LIKE MANY PEOPLE in the Irish Twitterverse, I endure a lot of missing uptime with Twitter. It's a microblogging system that few of my work colleagues know about or would ever use. That means Twitter is not something valued by my work community. In a nutshell, that is the most telling feature of Twitter. Since most of my immediate work circle would have neither the time for Twitter nor the patience for its irritating downtime. I know I will sideline its use before too long. Because I cannot follow a conversation easily on Twitter, I often look rude to people asking questions. Because Twitter cannot scale easily beyond 2m users, its system architecture has to cut off interesting functions like instant messaging, RSS newsfeeds, and history archives. Lately, I'm seeing a lot of the big whale on screen (that's because of a scalability service issue, not because of a scobalable restriction), advising me that's Twitter's a little stressed. So I head back into my email backlog where I'm sure to find someone from two decades ago who discovered me by finding this weblog. They wouldn't have a hope in locating me if all I had to my name was a Twitter archive (if an archive actually existed).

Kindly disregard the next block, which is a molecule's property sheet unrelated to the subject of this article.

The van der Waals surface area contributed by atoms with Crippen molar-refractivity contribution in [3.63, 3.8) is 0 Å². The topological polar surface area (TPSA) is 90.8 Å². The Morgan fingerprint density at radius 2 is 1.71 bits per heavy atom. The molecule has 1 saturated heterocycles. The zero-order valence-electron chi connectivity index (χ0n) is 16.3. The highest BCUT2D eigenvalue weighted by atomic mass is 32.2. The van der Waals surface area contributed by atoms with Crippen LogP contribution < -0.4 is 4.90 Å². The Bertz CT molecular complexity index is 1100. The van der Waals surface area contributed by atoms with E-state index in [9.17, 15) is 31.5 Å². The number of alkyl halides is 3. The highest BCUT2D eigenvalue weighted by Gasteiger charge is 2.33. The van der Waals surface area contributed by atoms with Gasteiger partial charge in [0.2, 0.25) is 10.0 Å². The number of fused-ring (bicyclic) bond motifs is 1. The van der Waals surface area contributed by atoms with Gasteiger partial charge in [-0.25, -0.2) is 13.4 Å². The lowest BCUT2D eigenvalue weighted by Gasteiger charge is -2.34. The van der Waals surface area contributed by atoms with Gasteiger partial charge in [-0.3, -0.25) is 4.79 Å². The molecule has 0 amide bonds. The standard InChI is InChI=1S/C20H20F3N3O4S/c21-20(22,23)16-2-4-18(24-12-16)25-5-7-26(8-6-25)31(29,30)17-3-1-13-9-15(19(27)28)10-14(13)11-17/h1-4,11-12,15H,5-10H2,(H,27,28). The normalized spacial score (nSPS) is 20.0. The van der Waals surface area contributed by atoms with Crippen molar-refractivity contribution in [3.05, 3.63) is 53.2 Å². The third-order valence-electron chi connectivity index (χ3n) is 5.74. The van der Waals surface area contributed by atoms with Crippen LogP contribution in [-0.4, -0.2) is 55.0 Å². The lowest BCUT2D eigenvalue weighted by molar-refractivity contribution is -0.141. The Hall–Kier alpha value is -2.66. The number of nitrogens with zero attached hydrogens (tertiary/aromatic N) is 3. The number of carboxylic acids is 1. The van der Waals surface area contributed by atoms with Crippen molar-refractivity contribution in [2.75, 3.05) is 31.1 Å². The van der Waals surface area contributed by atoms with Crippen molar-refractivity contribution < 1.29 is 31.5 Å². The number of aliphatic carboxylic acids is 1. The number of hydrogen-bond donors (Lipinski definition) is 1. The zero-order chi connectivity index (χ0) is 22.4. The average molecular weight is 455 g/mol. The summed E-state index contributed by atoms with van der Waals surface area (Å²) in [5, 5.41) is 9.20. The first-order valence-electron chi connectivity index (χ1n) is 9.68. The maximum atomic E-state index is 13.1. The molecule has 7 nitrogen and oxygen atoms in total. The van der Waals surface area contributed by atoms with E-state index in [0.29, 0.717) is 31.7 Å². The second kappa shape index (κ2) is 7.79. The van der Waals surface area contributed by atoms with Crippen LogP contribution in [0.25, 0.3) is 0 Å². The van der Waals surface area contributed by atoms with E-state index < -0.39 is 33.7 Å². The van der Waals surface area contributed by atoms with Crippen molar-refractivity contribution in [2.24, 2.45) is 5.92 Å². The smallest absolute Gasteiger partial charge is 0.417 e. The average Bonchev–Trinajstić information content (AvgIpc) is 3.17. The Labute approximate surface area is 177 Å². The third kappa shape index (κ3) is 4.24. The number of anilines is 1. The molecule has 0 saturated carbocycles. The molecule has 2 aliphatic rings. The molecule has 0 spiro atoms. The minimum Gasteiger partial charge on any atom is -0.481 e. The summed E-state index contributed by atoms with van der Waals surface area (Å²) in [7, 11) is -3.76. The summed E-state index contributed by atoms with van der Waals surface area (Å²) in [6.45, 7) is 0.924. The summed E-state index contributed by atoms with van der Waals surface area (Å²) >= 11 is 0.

I like Twitter for the way it promotes banality. Watch Twittervision for five minutes and see the banal zoom in and out of focus from the simple to the rude to the inane. The comments often come from passionate users, some who will take offense at my perspective about Twitter. But as someone with more than 5000 posts and with nearly 1000 people following me on Twitter or on my Twitter newsfeed, I have developed a seasoned perspective.
Next season, I don't expect to be an active Twitter user. I think the world will be a better place as a result.
I am topgold on Twitter.